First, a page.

KWSH featured in “50 Cultural Landscapes of Singapore"
Over half a century, Singapore has gone through many transformations, including its many landscapes and architectures, which have become lasting impressions deeply etched in the minds of Singaporeans. These collections signify the growth of our nation and they form part of our lives as we progress with the country.
In commemoration of Singapore’s 50th year of independence, Lianhe Zaobao has produced a special column “50 Cultural Landscapes of Singapore” – featuring captivating stories, accompanied by paintings and photographs on some of Singapore’s old and new heritage sites.
KWSH is privileged to be featured as one of these heritage sites. Please read the English translated copy of the article below or the original Chinese version (published in February 2015) at the following link: http://www.heritage50.sg/historical-hospitals.html.
Founded in 1910 by a group of Cantonese merchants, Kwong Wai Shiu Hospital (KWSH) is one of the oldest charity hospitals with a long history. KWSH’s services have evolved with the changing healthcare landscape across generations, and it has effectively aided the government in managing the healthcare needs of Singaporeans.
More than a hundred years ago, Singapore experienced a severe malaria outbreak. Fearing that the widespread malaria would spiral out of control, the Colonial Government approached the Chinese community to set up a charity hospital to help combat the disease.
To heed to the Colonial Government’s request, Wong Ah Fook, a Cantonese leader from Johor Bahru, and Leong Man Sau sought merchants from Guangzhou, Huizhou and Zhaoqing to discuss the development of a new hospital. They received strong support, and were able to fund-raise a total of more than one hundred thousand dollars.
With their plan in place, the two leaders took reference from the free hospitals in Guangzhou, China, and named their new hospital Kwong Wai Shiu Free Hospital.
The hospital was built on 705 Serangoon Road, taking over the old premises of Tan Tock Seng Hospital. Governor Sir John Anderson offered the six acres of land, along with the old Tan Tock Seng hospital wards, to KWSH for a period of 99 years and at a nominal annual rental of $1.
KWSH officially started its operations in 1911. The Board of Directors decided to set up a maternity ward to help relieve the overwhelming patient load from KK Hospital, which was then Singapore’s only hospital with a department of Obstetrics & Gynaecology. Before this, many pregnant women had to hire midwives to aid in their delivery at home, in which safety and hygiene were compromised.
The hospital also provided both Traditional Chinese Medicine (TCM) and Western Medicine to patients of all races but inpatient facilities were restricted to people of Cantonese origin. On 15 June 1974, the hospital amended its constitution and extended its inpatient services to the sick and needy from all races. From that day onwards, the hospital was renamed as Kwong Wai Shiu Hospital (KWSH).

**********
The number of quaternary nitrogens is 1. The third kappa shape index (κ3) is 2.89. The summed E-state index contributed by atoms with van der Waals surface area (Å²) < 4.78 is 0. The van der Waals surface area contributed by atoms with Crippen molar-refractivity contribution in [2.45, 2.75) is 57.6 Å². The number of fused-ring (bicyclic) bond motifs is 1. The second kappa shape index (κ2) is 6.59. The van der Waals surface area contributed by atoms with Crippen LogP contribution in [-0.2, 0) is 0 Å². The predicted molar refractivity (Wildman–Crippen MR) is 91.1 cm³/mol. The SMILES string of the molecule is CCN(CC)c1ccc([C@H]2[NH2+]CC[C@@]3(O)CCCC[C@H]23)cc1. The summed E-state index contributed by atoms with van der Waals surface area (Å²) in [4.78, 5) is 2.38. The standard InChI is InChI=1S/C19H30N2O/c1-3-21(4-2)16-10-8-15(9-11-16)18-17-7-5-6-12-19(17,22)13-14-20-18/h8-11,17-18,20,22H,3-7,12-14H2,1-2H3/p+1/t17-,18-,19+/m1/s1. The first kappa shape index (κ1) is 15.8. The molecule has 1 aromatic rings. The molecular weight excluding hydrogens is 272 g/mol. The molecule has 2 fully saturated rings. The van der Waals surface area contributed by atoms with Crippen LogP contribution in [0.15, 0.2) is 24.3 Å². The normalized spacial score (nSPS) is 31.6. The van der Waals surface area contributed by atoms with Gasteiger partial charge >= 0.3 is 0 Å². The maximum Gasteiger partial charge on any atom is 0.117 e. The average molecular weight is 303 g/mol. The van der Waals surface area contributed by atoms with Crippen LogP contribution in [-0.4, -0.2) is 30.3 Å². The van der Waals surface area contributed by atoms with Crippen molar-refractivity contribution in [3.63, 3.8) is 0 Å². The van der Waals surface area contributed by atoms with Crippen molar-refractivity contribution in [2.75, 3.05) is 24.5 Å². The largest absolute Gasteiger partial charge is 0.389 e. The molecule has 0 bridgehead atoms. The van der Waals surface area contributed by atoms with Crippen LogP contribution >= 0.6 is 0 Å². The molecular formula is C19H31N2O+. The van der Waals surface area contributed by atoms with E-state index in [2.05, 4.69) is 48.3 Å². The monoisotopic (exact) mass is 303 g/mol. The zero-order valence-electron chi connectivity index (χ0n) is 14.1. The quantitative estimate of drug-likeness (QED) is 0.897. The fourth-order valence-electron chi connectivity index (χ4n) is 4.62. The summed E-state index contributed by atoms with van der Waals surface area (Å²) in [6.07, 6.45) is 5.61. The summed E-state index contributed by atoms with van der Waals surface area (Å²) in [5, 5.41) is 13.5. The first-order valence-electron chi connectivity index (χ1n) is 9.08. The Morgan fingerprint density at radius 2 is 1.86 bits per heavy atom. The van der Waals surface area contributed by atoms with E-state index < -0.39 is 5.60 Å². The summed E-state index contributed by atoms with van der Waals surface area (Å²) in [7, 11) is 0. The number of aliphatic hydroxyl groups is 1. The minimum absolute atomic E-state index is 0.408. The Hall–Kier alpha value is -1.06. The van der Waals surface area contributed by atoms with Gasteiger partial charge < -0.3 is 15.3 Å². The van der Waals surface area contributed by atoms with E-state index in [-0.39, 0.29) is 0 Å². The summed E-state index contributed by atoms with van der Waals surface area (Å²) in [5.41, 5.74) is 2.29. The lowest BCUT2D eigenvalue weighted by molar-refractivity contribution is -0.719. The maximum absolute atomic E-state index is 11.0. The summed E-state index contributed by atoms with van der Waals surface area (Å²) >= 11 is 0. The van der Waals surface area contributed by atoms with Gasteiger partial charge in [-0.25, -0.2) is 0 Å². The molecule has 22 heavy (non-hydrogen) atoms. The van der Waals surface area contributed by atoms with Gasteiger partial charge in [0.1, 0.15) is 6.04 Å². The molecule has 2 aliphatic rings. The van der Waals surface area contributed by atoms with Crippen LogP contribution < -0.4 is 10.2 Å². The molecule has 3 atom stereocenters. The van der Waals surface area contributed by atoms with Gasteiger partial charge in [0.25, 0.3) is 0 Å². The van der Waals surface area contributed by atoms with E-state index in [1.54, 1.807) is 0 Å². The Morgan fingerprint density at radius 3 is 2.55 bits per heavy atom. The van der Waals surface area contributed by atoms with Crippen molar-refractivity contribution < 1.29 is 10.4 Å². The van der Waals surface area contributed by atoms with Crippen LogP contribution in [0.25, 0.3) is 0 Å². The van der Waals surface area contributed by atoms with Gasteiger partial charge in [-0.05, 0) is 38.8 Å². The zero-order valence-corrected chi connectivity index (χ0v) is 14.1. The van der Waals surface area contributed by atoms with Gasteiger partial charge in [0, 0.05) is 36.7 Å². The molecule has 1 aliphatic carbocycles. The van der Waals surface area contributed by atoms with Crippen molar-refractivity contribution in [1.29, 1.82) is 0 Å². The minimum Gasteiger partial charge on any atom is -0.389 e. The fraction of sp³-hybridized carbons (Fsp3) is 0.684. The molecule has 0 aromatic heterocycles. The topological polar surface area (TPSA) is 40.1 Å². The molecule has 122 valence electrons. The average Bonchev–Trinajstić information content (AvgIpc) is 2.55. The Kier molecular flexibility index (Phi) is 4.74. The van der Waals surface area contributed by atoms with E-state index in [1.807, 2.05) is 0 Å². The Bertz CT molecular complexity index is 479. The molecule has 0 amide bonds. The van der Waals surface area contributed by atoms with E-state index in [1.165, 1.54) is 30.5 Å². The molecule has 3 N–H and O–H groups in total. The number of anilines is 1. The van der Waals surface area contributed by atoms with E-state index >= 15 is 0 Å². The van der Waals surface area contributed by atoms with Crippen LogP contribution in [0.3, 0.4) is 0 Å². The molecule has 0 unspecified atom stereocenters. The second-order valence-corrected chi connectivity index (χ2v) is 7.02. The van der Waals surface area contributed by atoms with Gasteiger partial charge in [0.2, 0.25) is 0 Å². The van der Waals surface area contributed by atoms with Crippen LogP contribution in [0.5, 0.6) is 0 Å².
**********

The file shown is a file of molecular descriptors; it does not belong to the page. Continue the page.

Two years ago (in 2013) with the Government’s approval, KWSH’s Board of Directors decided to redevelop the hospital including the addition of a new 12-storey building. It aspires to become an Integrated Community Hub that will provide a wide range healthcare services upon its completion in 2017. The total estimated cost of the redevelopment is S$96 million.
The hospital would also see an increase in the number of hospital beds, from 350 to more than 600 beds, making it the largest single-site nursing home in Singapore. The TCM and Home Care Services will also be expanded, in addition to more partnerships with other community organisations to enhance KWSH’s healthcare services.
Proposed plan for ‘Special Discharge Programme’
Mr Lee Kwok Kie, Chairman of KWSH, said in an interview that the hospital is planning to implement a ‘Special Discharge Programme’ pilot scheme, encouraging patients to be discharged with comprehensive home care services. Discharged patients under the scheme will enjoy professional home nursing services at a privileged rate or at no cost.
Mr Lee reiterated, “The care given to these patients (in the pilot scheme) will not be any less than what we offer to our patients in our nursing home. The patient’s bed availability will also be retained for a period of time in the event he or she is not able to adapt to the ‘Special Discharge Programme’. The patient may return to KWSH without having to queue for bed availability. This scheme will help alleviate the bed crunch at hospitals if successful.”
He pointed out that patients will also be happier living in the comfort of their homes with their loved ones. KWSH hopes that the scheme will achieve a win-win situation for everyone involved.
Regarding the issue of donations to KWSH, Mr Lee said “We are thankful for the unwavering support and generosity from the kind donors. We hope to garner more support from the community as the hospital estimates an annual expenditure of 27 million dollars, far exceeding the current annual expenditure of 17 million, once operational.”